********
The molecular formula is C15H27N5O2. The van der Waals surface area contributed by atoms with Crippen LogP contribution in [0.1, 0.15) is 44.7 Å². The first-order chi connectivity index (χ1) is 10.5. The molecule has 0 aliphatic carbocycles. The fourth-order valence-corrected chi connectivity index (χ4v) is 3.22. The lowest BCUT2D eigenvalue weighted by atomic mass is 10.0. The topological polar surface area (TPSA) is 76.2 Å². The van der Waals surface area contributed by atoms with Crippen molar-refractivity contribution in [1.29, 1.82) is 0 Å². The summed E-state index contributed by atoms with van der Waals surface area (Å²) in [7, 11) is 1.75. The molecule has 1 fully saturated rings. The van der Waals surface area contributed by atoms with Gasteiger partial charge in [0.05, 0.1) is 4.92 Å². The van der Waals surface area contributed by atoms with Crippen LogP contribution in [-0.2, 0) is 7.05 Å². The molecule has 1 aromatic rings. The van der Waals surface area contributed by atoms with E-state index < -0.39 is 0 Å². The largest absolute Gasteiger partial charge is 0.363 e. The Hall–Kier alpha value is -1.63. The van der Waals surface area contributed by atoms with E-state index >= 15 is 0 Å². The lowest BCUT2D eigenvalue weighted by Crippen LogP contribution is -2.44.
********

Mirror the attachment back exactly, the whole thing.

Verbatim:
The molecular formula is C15H27N5O2. The van der Waals surface area contributed by atoms with Crippen LogP contribution in [0.1, 0.15) is 44.7 Å². The first-order chi connectivity index (χ1) is 10.5. The molecule has 0 aliphatic carbocycles. The fourth-order valence-corrected chi connectivity index (χ4v) is 3.22. The lowest BCUT2D eigenvalue weighted by atomic mass is 10.0. The topological polar surface area (TPSA) is 76.2 Å². The van der Waals surface area contributed by atoms with Crippen molar-refractivity contribution in [1.29, 1.82) is 0 Å². The summed E-state index contributed by atoms with van der Waals surface area (Å²) in [7, 11) is 1.75. The molecule has 1 fully saturated rings. The van der Waals surface area contributed by atoms with Gasteiger partial charge in [0.05, 0.1) is 4.92 Å². The van der Waals surface area contributed by atoms with Crippen LogP contribution in [-0.2, 0) is 7.05 Å². The molecule has 1 aromatic rings. The van der Waals surface area contributed by atoms with E-state index < -0.39 is 0 Å². The largest absolute Gasteiger partial charge is 0.363 e. The Hall–Kier alpha value is -1.63. The van der Waals surface area contributed by atoms with E-state index >= 15 is 0 Å². The lowest BCUT2D eigenvalue weighted by Crippen LogP contribution is -2.44.